Drought really snuck up on lots of the US this year.  Except for poor southern California, most of the country started the year with good water.  Now significant parts of the plains and south east (as well as southern California which started the year dry) are experiencing moderate to severe drought.  See the drought monitor for your area.  http://droughtmonitor.unl.edu  In my area, we went from an awesome spring to viritually no rain since July.

So what’s happening in your garden now?  Here’s what happens in moderate drought:

Soil with clay in it turns hard and cracks open.  (The clay shrinks when it dries out.)Drought

Soil critters go into self-preservation mode.   During times of drought they have varying survival techniques from as simple as laying eggs for the next generation once conditions improve.  Earthworms go into a hibernation-like state called estivation.  Balled up little earthworms are what I found in my garden bed when I was planting bulbs.

What can you do besides pray for rain or snow or freeze? Drought

Give your trees and shrubs a good long slow-watering now.  Trees need 10 gallons of water per inch of trunk diameter once a month.  If your irrigation is still turn on, you can run it longer than usual.  Or put a light sprinkler on for several hours.  Here’s a great fact-sheet on ways to water trees during drought.   http://www.colostate.edu/Dept/CoopExt/4dmg/Trees/caring.htm

Otherwise, leave the soil alone.  Digging in too dry soil ruins soil texture just like digging in too wet soil.  The soil I had dug for the daffodils was like dust when I filled the holes back in.

Pay attention to rain or snow this month.  If you aren’t getting significant precipitation, water the trees and shrubs once a month even if the ground is frozen.

And pray for rain.

 

Garlic Chives – A Rugged Plant with Pretty Flowers

by Sandy Swegel

Garlic Chives

It’s that time of year when I nominate plants for this year’s Garden Awards. All Fall I’ve been admiring one plant that is a “crossover” plant able to be a contender in both the “Tough and able to handle the absolute worst soil and little water” category AND a nominee in the “Aren’t You Pretty” category. That stellar plant this year is Garlic Chives (Allium tuberosum). It gets extra kudos for being a late season nectar and pollen source for bees and butterflies too.

The flowers are beautiful little white stars. Even as they turn to green seeds pods, they are still attractive enough to put in a vase. I’ve never seen any bugs or pests or disease on the chives…probably because they do smell like garlic.

Garlic Chives

Pungent aroma is one reason they aren’t a perfect garden flower. The greens are edible just like garden chives (and known in Asian cooking as Chinese chives). The flavor is more garlicky than onion-y. They are lovely thrown in a stir fry or sauteed and served in egg or tofu dishes.

Now full disclosure requires I tell the other downside of garlic chives: they make a lot of seeds. And they love to reseed in rocks and crevices of garden walls. I deal with this by dead-heading the seed heads in about October before the black seeds drop. While this can be a bother in an irrigated flower garden, it’s not a problem at all in a tough xeric area where there’s not much water anyway.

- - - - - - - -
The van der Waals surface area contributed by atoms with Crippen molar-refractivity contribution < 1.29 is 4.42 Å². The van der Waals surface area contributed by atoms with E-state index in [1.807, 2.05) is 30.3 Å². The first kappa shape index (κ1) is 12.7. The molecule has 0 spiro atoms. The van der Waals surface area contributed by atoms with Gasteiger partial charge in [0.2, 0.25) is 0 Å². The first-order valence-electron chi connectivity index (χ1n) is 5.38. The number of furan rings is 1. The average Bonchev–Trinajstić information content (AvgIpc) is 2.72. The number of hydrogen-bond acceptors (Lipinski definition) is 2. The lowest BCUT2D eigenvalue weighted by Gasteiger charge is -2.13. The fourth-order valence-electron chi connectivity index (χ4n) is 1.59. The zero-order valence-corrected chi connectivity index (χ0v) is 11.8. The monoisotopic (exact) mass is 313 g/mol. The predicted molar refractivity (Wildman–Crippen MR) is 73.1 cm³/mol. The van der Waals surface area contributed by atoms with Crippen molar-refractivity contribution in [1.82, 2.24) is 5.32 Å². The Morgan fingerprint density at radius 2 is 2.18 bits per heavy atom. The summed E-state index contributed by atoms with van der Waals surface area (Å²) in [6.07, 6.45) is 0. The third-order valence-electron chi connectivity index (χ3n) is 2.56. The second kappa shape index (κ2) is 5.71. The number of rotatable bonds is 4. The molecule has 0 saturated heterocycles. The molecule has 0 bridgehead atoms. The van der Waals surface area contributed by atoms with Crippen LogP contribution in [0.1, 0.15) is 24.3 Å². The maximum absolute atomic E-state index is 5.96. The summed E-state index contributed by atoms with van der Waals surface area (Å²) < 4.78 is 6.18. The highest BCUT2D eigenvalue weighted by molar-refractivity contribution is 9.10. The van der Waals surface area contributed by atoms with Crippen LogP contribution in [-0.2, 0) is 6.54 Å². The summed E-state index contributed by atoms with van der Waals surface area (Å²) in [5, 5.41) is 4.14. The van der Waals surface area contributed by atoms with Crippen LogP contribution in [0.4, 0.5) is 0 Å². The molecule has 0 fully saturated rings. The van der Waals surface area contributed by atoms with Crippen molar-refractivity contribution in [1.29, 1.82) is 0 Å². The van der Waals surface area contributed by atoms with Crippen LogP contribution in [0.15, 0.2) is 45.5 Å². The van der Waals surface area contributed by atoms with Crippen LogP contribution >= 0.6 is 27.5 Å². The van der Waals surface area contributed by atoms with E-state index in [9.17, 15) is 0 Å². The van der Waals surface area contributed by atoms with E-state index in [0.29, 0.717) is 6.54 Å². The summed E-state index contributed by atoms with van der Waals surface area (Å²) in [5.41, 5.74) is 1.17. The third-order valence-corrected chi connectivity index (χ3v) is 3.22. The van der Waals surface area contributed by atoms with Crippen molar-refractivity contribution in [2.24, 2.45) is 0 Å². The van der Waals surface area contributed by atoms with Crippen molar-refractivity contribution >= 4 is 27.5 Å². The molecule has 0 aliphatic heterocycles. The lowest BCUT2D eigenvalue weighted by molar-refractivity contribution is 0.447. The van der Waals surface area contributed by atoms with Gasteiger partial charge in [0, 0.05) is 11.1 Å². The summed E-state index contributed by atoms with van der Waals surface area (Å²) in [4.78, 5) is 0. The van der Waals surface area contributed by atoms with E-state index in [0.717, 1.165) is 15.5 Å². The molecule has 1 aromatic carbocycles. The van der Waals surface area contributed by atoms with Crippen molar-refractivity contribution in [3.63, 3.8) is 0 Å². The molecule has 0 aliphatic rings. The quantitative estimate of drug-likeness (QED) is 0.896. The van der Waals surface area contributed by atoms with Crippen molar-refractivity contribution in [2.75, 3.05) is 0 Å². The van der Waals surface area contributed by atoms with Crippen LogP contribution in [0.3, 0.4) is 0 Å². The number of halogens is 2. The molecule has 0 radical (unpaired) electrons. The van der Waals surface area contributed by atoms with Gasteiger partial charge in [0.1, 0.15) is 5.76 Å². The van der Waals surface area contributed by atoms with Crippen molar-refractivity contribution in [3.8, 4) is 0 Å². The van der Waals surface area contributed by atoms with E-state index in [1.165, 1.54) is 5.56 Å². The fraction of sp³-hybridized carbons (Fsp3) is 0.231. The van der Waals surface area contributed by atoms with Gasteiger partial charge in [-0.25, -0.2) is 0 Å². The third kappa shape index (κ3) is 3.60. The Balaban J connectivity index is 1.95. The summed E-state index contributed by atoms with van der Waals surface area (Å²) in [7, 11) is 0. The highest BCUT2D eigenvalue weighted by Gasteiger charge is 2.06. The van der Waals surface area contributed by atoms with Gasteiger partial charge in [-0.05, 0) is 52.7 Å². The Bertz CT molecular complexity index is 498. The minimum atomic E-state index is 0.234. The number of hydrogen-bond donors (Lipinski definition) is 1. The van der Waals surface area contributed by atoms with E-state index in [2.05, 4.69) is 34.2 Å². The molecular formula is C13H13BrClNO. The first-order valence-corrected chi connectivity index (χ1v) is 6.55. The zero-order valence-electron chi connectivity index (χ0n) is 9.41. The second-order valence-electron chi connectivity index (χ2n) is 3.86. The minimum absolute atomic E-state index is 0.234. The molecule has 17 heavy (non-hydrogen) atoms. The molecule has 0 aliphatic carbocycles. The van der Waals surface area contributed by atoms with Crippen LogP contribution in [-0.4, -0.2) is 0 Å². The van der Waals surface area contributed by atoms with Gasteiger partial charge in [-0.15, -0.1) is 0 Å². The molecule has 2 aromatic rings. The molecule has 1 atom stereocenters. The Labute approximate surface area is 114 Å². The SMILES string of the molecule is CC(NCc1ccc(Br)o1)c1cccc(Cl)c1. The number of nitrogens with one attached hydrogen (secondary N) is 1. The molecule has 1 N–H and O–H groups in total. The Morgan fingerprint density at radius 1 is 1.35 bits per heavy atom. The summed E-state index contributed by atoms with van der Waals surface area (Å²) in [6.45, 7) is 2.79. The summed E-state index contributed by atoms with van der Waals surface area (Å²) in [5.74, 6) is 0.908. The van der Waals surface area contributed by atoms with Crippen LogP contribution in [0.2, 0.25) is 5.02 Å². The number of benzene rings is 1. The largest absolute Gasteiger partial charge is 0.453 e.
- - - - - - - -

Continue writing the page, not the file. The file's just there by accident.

Garlic Chives

You can direct seed the chives or start them and transplant. The only extra requirement they have is that they need dark to germinate well….so sprinkle some soil over the seeds. Most of the time the chives overwinter or reseed. They grow in clumps about a foot tall and the flowers are one – two inches wide…depending on your water and soil fertility. If you have sun and moist soil they grow big and spread quickly. But part shade is fine. So is very dry or heavy clay soil. The plants will be smaller, but still impressive.

Yes, that’s what the garlic chives were this year: impressive. Tough plants and pretty.

 
Photo Credits
http://www.missouribotanicalgarden.org/PlantFinder/FullImageDisplay.aspx?documentid=10864
https://www.mountainvalleygrowers.com/alltuberosum.htm
http://statebystategardening.com/images/uploads/article_uploads/11June_mwnews_5-B2.jpg

 

Trapped by Nature

by Sandy SwegelTrapped by nature

Traffic jams and Mother Nature conspired yesterday to make me notice. I had to get to work early and as I reached the top of a hill I could see the traffic on the single highway was at a dead stop for miles. In my hurry that day I had also let my cell phone battery run down and the car charger was suddenly broken. I decided I was too impatient to wait and tried a detour but soon it was obvious a thousand other people were trying this too. So I was driving about five miles per hour for 45 minutes with no smart phone, no music or news to listen to, and it was the best thing that happened to me all week.

Forced idleness tricked me into simply being and observing. My detour took me thru areas of small farms just after sunrise. So many wonders.

There was a hundred-year old cottonwood tree with only the outer three feet of all the branches turned bright yellow. Every other leaf was dark green. It looked like a punk rocker hairstyle. Then traffic inched on and I saw fields of organic kale. Some frozen solid and white frosted. Others just an acre away but three feet or so up slope were dark green. Cold sinks into low areas and that morning the frost line ran right through the field of kale. Traffic inched forward and I saw flocks of chickens put out to free range surrounded by the flimsiest electric fence. I laughed out loud and remembered my first chickens where we installed one of those portable electric fences. We stood back proudly and watched as our chickens figured out right away that even with clipped wings they could fly up to the top of the short electric fence and not get shocked because they were birds and didn’t have a foot touching the ground to conduct electricity. They just jumped off into neighboring field.

Trapped by Nature

The rest of the slow ride gave me dozens more magical moments. A hay field already finished for the year had hot air ballooners just starting to inflate tiny collapsed balloons. Down the way, llamas stood at fierce guard between the big noisy cars and their sheep munching quietly in the background. Hawks and huge birds of prey were swooping as if on roller coasters on the winds coming off the mountainTrapped by Nature

I hope events conspire to give you a rest sometime. Life is so busy and full of thinking and doing that we grown ups don’t get delighted so often. And much as we’d like, we can’t force the magic. I drove the same way home that day. The cottonwood tree had turned more normal yellow during the day. The chickens were locked away safely from coyotes and I forgot to look for the llamas because I was thinking about dinner. So if you have a moment today when the grandeur of Nature breaks through the mundane…be sure to notice and be happy.